Thursday, July 23, 2009

Airline Chicken Breast with Basil Butter

Sometimes simple is better.

Tonight's menu was one of those times. Each of our 3 dishes tonight had 5 or less ingredients, not counting oil.Airline Chicken Breast with Basil Butter
This dish is from Chris Lilly's Big Bob Gibson's BBQ Book that came out this year. You should buy the book because it is a great resource, but you can find this particular recipe here.

I substituted skin on boneless breasts for the "hotel cut" that Chris uses. If you don't feel like clicking on the recipe link, it's essentially chicken seasoned with salt n pepper, direct grilled and indirect roasted while basted with basil and butter. It's a fan-effing-tastic grilled chicken!

Simple Sesame Noodles (a recipe I found on BigOven years ago)
8 oz pasta noodles
1/4 c oil
1 t sesame oil
2 cloves garlic
2 T soy sauce
1 T red pepper flakes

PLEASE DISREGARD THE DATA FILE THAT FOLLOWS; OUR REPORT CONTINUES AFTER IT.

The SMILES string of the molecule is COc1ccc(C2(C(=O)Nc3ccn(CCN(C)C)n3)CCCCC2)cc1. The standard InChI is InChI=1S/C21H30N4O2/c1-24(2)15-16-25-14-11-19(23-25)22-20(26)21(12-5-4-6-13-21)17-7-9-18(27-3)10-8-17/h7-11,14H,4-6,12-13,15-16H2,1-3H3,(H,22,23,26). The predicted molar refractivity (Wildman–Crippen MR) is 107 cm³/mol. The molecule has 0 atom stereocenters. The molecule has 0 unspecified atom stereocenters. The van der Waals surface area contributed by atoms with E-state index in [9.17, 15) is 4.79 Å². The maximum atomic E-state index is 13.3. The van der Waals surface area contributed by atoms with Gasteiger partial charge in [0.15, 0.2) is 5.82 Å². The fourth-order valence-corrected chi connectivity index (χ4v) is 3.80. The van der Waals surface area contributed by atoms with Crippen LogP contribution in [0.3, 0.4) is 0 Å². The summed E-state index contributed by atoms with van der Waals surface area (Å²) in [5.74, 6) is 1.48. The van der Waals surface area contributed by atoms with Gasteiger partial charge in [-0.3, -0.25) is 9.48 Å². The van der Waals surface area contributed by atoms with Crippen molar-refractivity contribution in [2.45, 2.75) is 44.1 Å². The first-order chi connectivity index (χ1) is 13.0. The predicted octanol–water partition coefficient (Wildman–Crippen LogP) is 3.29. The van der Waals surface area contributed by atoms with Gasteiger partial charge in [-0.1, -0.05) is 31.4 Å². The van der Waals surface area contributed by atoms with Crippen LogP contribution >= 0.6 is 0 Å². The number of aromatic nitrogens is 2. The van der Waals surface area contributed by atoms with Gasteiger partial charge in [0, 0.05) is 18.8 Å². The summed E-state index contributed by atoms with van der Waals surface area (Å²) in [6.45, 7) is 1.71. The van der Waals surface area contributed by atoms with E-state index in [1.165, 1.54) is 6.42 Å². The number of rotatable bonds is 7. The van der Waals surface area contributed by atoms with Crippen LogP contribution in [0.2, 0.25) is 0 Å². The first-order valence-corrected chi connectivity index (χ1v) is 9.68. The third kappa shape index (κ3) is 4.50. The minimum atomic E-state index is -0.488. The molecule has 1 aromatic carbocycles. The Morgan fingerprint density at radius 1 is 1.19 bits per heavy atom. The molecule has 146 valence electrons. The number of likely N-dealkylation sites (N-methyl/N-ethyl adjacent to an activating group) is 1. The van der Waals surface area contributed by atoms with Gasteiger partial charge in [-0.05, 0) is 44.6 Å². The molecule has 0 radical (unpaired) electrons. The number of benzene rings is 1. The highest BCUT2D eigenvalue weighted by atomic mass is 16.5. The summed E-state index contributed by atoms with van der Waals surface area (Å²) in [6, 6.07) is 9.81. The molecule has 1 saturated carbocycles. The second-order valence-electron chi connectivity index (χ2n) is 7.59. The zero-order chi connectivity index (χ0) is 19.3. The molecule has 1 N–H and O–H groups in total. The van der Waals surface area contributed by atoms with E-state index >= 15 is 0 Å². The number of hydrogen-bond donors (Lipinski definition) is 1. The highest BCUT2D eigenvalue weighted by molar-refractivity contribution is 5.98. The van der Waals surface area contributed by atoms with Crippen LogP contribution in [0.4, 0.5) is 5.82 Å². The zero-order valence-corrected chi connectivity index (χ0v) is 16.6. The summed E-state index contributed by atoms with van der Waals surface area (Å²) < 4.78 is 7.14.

(My mother knew this recipe so well, she didn't write any instructions)
Possibly saute garlic in oil, add the rest into the cooked oriental noodles and toss.
The instructions are only from memory. try not to quote me... yet :)

That's the recipe as posted on BigOven. We cut back on the pepper flakes and added thin strips of some red hungarian wax peppers that Alexis grew in our front yard this year. It had a spicy heat but just the right level.

Veggies on a Stick
Finally, we made some simple veggie kabobs with squash and zucchini.

I seasoned them up with salt and pepper and brushed them with balsamic vinegar while grilling on the Egg at 400f for 8 minutes.Easy and tasty, despite what George Carlan (RIP) may have said about squash!

It was a mouth watering dinner that we had fun cooking together on a summer evening. You just can't beat that.

Printable version
Simple Sesame Noodles

ON EDIT: OK, here's the story behind why Chris Lilly calls this airline chicken.
"While a skin-on chicken breast with only the drumette of the wing attached was called a “taster” in the early days of the restaurant, in the 1960s, back when commercial airlines still served real meals, they became known as “airline chicken.” Leaving a portion of the wing attached to a small chicken breast made the serving look larger while still allowing it to fit nicely into an airline food tray."